Evidence shows that the standardised packaging campaign would reduce the appeal of glamorous cigarette packaging. If it produced even a 10 per cent decrease in new smokers that would mean thousands of young people each year would avoid the health consequences and possible deaths brought on by smoking.

My father was Richard Briers. He had given his name to this campaign only weeks before he died. In taking up his baton I hope some good will come from his death.

In early April, the Government said they were moving forward with regulations for standardised packs, so it now looks like the UK is a step closer to putting an end to colourful and attractive tobacco packaging.

Their independent review agreed this should happen. I agree and I think my father would have also agreed.

Please do all you can to give your support.

This article originally appeared on the Huffington Post Lifestyle blog

Photograph of Richard Briers and his daughter Lucy reproduced by kind permission of the photographer Michele Martinoli.


RobW May 19, 2014

It is very sad and horrible disease, I too have lost loved ones to tobacco.

If only your father had been a few decades younger, he may have had the opportunity to have switched to e-cigs and would have drastically reduced his risk of getting lung cancer.

Although plain packs may have a small effect, they are unlikely to have the impact you think they will, initial results from Australia have shown that plain packs will only benefit the smugglers and those who start to manufacture fancy cigarette cases.

The best chance to destroy the tobacco industry is for organisations like CRUK to embrace e-cigs as the tobacco industry destroying technology that they are. Sadly CRUK for reasons unknown wish to destroy the e-cig industry in it’s infancy and condemn many life long smokers to a slow and painful death, shameful behaviour from an anti cancer charity.

John May 18, 2014

53 need to stop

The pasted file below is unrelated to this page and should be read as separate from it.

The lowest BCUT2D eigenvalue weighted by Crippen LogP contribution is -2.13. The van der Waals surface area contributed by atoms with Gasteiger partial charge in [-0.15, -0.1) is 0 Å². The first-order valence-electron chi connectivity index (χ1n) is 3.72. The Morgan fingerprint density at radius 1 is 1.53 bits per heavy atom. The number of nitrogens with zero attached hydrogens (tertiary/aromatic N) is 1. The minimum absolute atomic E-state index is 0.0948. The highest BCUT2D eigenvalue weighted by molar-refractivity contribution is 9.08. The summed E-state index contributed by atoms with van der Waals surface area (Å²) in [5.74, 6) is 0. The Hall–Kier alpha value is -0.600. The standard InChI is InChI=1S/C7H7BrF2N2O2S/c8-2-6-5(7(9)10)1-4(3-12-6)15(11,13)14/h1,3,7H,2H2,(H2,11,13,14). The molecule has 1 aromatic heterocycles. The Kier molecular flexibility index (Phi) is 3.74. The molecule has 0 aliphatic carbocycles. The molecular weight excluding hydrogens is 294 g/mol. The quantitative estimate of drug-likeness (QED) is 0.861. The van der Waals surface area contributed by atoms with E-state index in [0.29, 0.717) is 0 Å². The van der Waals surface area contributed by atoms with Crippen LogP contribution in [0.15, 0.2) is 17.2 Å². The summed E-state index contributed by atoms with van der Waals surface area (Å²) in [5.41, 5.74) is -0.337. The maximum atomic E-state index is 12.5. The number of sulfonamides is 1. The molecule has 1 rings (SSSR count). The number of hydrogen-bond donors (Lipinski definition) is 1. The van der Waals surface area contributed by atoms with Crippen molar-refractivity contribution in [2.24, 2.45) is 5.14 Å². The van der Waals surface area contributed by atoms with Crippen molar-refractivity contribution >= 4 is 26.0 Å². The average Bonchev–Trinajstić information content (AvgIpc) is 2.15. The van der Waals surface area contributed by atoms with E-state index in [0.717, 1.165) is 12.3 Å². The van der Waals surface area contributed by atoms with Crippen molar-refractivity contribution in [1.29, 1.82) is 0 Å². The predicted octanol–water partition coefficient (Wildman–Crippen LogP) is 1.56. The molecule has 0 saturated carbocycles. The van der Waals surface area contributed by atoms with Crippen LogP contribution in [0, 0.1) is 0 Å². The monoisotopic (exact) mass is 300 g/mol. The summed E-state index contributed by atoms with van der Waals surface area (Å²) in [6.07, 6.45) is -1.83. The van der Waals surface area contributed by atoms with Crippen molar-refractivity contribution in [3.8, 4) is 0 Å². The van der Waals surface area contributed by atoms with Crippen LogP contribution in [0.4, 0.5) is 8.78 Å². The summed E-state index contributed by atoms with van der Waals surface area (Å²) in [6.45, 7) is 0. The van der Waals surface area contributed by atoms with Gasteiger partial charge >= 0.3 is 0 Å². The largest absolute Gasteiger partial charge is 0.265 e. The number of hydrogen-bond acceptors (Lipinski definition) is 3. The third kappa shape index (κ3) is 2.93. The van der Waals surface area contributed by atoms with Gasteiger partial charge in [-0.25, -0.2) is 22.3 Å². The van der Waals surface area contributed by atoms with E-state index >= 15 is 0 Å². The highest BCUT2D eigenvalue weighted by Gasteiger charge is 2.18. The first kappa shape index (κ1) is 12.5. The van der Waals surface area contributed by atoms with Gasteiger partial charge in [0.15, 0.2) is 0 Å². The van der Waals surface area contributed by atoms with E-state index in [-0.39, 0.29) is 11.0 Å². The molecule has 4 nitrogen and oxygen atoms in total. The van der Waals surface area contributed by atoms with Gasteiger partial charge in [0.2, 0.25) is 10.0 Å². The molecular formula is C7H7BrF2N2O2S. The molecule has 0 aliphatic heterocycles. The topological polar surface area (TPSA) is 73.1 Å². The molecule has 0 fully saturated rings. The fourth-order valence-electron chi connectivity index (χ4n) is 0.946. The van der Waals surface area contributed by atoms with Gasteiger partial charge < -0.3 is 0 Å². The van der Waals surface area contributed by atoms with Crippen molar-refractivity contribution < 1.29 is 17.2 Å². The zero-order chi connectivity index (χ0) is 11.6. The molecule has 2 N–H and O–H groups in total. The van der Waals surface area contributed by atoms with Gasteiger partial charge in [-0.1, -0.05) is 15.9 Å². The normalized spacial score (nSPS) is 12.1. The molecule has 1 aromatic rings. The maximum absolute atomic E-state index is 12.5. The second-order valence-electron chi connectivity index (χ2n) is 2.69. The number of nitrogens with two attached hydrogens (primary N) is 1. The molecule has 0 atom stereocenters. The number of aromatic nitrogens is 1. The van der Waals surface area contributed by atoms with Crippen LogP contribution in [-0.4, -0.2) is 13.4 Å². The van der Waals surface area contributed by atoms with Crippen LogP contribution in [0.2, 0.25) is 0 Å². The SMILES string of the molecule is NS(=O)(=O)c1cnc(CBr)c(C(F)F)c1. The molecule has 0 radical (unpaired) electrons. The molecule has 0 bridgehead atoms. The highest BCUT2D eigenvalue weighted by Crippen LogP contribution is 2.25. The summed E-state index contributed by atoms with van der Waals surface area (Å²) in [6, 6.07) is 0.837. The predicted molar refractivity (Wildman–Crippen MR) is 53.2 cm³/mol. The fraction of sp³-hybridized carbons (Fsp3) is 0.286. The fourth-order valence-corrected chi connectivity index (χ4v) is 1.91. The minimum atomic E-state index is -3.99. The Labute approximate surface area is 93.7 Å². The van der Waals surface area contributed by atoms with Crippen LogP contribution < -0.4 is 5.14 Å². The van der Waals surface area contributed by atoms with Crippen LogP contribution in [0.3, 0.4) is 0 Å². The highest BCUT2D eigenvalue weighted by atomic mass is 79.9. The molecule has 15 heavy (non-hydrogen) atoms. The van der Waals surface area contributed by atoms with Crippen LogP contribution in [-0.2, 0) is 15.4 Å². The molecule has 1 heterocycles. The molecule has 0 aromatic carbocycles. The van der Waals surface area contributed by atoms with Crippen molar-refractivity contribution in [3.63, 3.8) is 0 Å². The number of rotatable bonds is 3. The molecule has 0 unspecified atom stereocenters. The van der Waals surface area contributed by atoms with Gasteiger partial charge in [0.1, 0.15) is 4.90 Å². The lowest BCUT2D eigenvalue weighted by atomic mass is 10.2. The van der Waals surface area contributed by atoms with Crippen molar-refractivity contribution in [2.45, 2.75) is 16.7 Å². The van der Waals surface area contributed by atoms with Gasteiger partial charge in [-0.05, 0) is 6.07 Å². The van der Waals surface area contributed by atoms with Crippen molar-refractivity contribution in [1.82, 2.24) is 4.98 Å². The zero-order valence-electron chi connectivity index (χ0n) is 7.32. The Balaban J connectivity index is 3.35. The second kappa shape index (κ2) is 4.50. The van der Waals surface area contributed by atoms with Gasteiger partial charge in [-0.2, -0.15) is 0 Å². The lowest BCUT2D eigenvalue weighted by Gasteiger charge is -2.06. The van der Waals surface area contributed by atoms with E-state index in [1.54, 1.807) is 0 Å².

Lorraine Sinclair May 18, 2014

a horrible disease,my father too succumbed to. sadly passed away at 69. I was only 37, he only met one of my children. cigarettes shouldbe banned in my opinion, cancer sticks we used to call them.

Christine Orford May 17, 2014

Please take heed, I’m currently recovering from mouth cancer, in which cigs/roll-ups/ any kind of tobacco, play a large part, I’m extremely lucky that it was caught very early, through a dental check. They gave me patches to help and although I still occasionally feel like a ciggie, I know how blessed I am to be here. Please take heed.

terry May 17, 2014

i took my mothers cigarettes from her when she was 75, she died 76. i will never forgive myself

Mags May 17, 2014

Give it up! My husband smoked 40 a day for 30 years then stopped. Tried chewing gum etc but found willpower did the trick. Some people take the attitude “Oh well if I get cancer I have to die of something” . But No! Smoking can cause blocked arteries, heart problems and long term suffering of things like emphesema which dear Richard Briers died of. TAKE HEED!!

Terry McGeary May 17, 2014

Totally agree. Lucy Briers you have done a good thing here and I am certain your father would be proud. He really did bring joy in his performances (I have recently be enjoying again Ever Decreasing Circles

Patricia Mary Hewitson May 17, 2014